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Consider the differences between powers of successive natural numbers. Note that the difference between two consecutive squares is always odd. Here is my picture of this relationship:

0 - 0
       - 1
1 - 1      - 2
       - 3
2 - 4      - 2
       - 5
3 - 9      - 2
       - 7
4 - 16     - 2
       - 9
5 - 25

Etc. But this sort of pattern is not limited to the squares. Notice the "last common difference" in the third powers of the integers:

0 - 0
        - 1
1 - 1        - 6
        - 7       - 6
2 - 8        - 12
        - 19      - 6
3 - 27       - 18
        - 37      - 6
4 - 64       - 24
        - 61      - 6
5 - 125      - 30
        - 91
6 - 216

If one continues this process for the fourth, fifth, etc. powers of numbers, the "last common difference" is the factorial of the power in question. Thus any power of a natural number is expressible as a simple sum. This process leads to the question: What about the 1.5 power? For an answer, see the gamma function, which is a close relative to the factorial.

It is also possible to apply this process to generic polynomials. As applied to a given polynomial, the process has effects very similar to that of a derivative, and indeed, the results are exactly the secant line slopes, as opposed to the tangent line slopes from a true derivative. See the mean value theorem for how these relate. Here is one level of a "difference tree" for a generic fourth-degree polynomial, i.e., p(x) = ax^4 + bx^3 + cx^2 + dx + e:

p(x+0) = ax^4 + bx^3 + cx^2 + dx + e
p(x+1) = ax^4 + (4a+b)x^3 + (6a+3b+c)x^2 + (4a+3b+2c+d)x + a+b+c+d+e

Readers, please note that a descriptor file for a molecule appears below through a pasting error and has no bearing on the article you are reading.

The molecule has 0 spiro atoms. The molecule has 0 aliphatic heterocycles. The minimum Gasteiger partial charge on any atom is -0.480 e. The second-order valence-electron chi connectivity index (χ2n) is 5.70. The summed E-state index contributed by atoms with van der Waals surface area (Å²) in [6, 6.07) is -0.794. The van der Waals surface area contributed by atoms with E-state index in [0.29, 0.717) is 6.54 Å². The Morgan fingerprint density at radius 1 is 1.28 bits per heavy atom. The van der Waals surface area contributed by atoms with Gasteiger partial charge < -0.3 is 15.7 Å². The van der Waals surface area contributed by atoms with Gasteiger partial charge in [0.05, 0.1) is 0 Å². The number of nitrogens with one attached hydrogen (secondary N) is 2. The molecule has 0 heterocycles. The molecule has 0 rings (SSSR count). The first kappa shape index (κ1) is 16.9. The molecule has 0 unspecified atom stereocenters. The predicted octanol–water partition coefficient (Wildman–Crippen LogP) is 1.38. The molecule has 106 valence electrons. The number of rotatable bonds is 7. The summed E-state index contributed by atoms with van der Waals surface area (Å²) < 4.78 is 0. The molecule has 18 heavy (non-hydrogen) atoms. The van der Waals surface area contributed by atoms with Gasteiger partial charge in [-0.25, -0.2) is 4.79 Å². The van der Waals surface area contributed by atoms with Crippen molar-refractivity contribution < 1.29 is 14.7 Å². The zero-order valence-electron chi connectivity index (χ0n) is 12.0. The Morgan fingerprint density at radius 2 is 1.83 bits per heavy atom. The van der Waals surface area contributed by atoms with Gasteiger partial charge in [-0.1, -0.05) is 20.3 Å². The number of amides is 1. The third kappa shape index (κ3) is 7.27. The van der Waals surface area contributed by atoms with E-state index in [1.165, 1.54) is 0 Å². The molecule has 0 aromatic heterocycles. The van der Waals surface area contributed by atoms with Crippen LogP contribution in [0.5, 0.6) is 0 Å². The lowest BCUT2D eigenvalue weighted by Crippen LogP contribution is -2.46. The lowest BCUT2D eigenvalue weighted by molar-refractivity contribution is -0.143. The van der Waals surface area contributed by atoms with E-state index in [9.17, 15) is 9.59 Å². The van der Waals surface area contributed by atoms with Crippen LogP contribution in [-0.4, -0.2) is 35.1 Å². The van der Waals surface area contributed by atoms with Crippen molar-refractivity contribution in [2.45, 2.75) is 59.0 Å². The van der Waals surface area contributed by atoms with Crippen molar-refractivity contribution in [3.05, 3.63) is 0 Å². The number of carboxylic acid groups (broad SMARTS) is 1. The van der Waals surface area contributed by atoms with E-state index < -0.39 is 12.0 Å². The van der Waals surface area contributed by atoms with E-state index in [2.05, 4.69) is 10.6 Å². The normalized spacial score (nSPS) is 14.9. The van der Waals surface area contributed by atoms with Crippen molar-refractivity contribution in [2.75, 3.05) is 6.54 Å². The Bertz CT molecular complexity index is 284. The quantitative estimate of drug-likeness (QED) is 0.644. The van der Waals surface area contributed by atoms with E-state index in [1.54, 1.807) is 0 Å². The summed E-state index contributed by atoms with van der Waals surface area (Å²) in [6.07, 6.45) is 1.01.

and thus the difference between p(x+1) and p(x) is:
p(x+1)-p(x) = 4ax^3 + (6a+3b)x^2 + (4a+3b+2c)x + a+b+c+d
Using the same process, we can find each "successive difference" until we get a constant. Let p`(x) (read "p back-tick of x") represent this type of "pseudo-derivative" of p(x). Then we have the following:
p`(x+1)-p`(x) = p``(x) = 12ax^2 + (24a+6b)x + 14a+6b+2c
p``(x+1)-p``(x) = p```(x) = 24ax + 36a+6b
p```(x+1)-p```(x) = p````(x) = 24a
Just as with the numbers-only version, we can see that the final result is a*(deg(p)!), where deg(p) is the degree of polynomial p.

Returning to the idea of constructing a value of p(x) using only a sum of its pseudo-derivatives, it is clear that we have constructed p`(x)=p(x+1)-p(x), so p(x+1)=p(x)+p`(x). What about p(x+2)? We would use p(x+2)=p(x+1)+p`(x+1)=p(x)+p`(x)+p`(x)+p``(x) = p(x)+2p`(x)+p``(x). Thus it is clear that any value of p(x) can be constructed given only its values at x=0 for p(x) and all its pseudo-derivatives.


I have discovered that the methods shown here are more rigorously defined on wikipedia under the title Finite_Difference. I won't do much more in the way of updating this unless I find something interesting that expands on it.

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